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Question
My rabbit has diarrhea from 2 days. Is is female, 8 months old. I was giving her antibiotics prescribed by a vet, because her eye was operated. The name of the antibiotic was Tercef. 10 days have passed since the last antibiotic and while the treatment she was eating less than normal. When I took her to another vet today he told me that this antibiotic is not made for rabbits and it is poisonous for rabbits because it kills the bacteria in their intestines. He told me that there is no particular medicine for this and that I can put lemon juice to her water. Please tell me what else can I do to help my rabbit get back to normal. She has lost weight and I can not just wait and see what will happen. I gave her water with lemon but she refuses to drink, although the lemon water doesn't seems like a cure to me. Please give me advice what to do.
Thank you!

Answer
Dear Teodora,

Lemon juice will not help, but activated charcoal suspended in water and given orally might help adsorb bacterial toxins that could be causing these problems.  Cephalosporins are not ideal for rabbits, but are generally not as bad as oral penicillins.

If you can get your bunny some loperamide to help stop the diarrhea, and ask the vet for help with supportive care such as subcutaneous fluids to keep her hydrated, it will help a great deal.

Also, if you can get cecotropes from a healthy rabbit and get her to swallow them, this will help re-establish a healthy flora.

STOP giving the Tercef now, if you have not already done so.

The problem you are facing now is one that is also common in baby bunnies handled incorrectly:  intestinal dysbiosis.  The following protocol might help:

http://www.bio.miami.edu/hare/squirts.pdf

Please share this with your vets and get all the help you can to get your bunny back on her feet.  Be sure to monitor her body temperature:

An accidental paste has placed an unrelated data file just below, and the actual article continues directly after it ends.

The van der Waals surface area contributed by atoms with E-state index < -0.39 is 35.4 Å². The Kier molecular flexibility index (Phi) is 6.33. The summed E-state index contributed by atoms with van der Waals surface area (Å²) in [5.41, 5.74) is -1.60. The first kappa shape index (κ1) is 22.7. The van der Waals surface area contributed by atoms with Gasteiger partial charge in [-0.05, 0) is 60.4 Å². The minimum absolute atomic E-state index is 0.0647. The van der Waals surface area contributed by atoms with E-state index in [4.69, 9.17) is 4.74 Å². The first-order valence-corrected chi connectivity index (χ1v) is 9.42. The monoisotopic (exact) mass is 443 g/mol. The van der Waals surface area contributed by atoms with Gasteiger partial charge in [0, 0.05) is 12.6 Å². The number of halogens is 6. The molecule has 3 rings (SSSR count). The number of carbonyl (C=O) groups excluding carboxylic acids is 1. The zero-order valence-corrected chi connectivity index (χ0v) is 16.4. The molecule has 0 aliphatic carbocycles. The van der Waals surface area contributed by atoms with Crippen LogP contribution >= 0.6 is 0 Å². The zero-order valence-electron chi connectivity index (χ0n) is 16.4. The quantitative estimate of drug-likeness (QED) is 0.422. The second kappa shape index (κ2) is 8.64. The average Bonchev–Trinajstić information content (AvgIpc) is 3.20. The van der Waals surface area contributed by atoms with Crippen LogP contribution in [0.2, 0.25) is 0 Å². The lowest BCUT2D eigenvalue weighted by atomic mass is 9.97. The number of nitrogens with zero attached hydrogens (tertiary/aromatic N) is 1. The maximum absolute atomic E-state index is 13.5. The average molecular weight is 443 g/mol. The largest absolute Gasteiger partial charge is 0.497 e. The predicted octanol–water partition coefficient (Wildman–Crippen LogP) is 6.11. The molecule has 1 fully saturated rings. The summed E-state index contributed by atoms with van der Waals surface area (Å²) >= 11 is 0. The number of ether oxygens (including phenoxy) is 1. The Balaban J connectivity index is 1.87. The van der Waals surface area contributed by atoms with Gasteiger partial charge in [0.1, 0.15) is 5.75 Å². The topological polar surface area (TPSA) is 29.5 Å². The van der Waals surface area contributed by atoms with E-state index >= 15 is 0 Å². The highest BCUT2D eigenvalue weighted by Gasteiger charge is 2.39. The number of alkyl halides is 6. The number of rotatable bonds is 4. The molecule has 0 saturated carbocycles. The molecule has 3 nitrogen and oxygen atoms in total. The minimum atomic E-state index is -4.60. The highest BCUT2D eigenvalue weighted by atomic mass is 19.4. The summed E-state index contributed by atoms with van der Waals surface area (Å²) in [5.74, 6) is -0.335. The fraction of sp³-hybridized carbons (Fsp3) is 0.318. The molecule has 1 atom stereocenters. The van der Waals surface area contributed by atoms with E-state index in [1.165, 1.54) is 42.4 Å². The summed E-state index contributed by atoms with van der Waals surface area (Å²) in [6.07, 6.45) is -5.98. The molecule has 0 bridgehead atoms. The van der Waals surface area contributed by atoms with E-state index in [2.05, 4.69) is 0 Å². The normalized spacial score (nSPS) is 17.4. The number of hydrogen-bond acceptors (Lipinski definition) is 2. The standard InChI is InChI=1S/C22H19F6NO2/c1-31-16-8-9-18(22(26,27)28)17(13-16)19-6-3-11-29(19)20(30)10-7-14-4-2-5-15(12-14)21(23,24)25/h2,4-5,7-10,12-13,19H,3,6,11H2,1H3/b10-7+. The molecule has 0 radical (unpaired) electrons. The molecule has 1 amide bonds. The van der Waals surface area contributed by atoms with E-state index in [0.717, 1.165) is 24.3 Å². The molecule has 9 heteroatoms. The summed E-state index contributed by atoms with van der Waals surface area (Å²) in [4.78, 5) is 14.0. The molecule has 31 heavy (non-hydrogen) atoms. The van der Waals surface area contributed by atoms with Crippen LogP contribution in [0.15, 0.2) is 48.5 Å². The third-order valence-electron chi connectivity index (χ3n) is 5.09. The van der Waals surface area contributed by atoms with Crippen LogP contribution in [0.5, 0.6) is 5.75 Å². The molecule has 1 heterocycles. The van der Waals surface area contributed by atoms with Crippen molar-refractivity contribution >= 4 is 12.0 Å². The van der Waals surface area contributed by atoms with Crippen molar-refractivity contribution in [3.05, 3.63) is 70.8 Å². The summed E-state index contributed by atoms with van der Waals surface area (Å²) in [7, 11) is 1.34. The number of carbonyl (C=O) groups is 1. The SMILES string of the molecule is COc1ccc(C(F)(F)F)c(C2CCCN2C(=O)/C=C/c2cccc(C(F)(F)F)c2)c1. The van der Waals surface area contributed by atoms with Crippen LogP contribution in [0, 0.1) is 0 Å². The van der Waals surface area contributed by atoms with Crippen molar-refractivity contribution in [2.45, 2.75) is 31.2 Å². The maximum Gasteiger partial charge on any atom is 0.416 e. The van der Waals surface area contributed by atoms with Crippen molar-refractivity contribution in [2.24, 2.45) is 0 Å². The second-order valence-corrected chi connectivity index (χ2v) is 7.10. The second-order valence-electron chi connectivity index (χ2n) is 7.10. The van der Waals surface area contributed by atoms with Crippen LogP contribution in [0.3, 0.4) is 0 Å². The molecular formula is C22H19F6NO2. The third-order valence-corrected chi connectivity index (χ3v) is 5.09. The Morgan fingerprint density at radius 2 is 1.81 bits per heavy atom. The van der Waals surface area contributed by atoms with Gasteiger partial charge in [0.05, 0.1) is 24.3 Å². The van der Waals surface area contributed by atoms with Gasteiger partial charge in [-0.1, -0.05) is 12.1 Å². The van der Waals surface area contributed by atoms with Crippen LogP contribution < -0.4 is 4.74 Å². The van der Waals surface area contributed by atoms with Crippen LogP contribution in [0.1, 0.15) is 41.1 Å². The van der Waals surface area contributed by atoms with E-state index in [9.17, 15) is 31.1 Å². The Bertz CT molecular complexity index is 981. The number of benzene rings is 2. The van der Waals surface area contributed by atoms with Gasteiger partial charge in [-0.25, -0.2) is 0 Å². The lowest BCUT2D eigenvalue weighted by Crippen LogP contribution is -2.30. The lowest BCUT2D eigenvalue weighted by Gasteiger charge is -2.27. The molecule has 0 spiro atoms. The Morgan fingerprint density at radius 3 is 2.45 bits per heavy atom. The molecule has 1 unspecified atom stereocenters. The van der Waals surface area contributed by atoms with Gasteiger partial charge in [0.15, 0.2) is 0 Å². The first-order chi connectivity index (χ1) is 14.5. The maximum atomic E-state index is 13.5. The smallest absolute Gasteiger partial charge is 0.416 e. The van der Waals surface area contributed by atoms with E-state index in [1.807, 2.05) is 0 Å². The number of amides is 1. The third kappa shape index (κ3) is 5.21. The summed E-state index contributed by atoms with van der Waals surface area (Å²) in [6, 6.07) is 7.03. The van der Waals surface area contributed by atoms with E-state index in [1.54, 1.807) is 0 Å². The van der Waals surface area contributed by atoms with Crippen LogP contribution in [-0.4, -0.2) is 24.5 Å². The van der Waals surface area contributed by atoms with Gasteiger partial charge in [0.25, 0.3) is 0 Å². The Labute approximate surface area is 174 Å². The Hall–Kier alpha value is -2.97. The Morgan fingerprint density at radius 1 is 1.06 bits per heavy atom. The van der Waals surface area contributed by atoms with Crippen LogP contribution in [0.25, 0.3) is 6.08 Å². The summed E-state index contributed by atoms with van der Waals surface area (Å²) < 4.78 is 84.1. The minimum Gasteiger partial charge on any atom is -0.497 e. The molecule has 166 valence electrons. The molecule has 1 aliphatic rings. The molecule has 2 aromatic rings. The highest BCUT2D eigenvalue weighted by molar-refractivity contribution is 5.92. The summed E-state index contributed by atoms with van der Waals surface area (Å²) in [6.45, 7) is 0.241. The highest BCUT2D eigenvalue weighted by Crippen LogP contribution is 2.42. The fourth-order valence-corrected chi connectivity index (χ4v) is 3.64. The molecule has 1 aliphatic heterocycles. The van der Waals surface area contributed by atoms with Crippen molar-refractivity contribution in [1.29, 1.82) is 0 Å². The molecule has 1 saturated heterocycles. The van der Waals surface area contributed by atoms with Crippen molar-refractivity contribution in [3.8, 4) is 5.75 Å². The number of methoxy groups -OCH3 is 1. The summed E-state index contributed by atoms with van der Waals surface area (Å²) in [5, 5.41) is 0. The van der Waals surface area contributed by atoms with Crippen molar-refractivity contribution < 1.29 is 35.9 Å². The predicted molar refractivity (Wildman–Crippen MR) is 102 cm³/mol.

http://www.bio.miami.edu/hare/sickbun.html

I hope she will be okay.

Dana  

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Dana Krempels, Ph.D.

Expertise

I've lived with companion rabbits for more than 35 years, and consider them members of my family. I can answer any questions about the biology and health of rabbits, from the commonplace to the unusual. But please note:

RULE #1:
THE INTERNET IS NOT THE PLACE TO SEEK HELP IN AN EMERGENCY.

...it is an EMERGENCY.

Find a rabbit vet at www.rabbit.org/vet for immediate help, and don't risk your bunny's life by spending time asking questions online! If you can't get in touch with your vet, read these Emergency Sick Bunny Instructions.

If you have found a wild baby rabbit, please read these EMERGENCY INSTRUCTIONS FOR WILD BABY RABBITS and then use this link to FIND A LOCAL WILDLIFE REHABILITATOR who can give you the right advice.


RULE #2:
Help me help you! Please make your subject line informative if you have an urgent question. then LET ME KNOW IN THE SUBJECT LINE so I can give your question highest priority over non-urgent questions. If you don't do this, then I can't guarantee timely assistance!

For all the best, most accurate rabbit health, care and behavior information, visit The House Rabbit Society.

Experience

I have been rescuing and rehabilitating domestic and wild rabbits for about 30 years. I have written articles for many rabbit rescue publications, as well as for the veterinary journal, Exotic DVM. I own EtherBun, the internet's largest listserve dedicated to health, care, and behavior of domestic rabbits.

Organizations
Houserabbit Adoption, Rescue, and Education, Inc. (H.A.R.E., Inc.) president National House Rabbit Society (Board member)

Publications
Exotic DVM
Warren Peace (Journal of the House Rabbit Society of Miami)
Various newsletters of the House Rabbit Society, nationwide

Education/Credentials
Ph.D - Biology
B.S. - Biology
B.A. - English

Awards and Honors
Lightspan Academic Excellence Award for web site on rabbit health and biology
(http://www.bio.miami.edu/hare)

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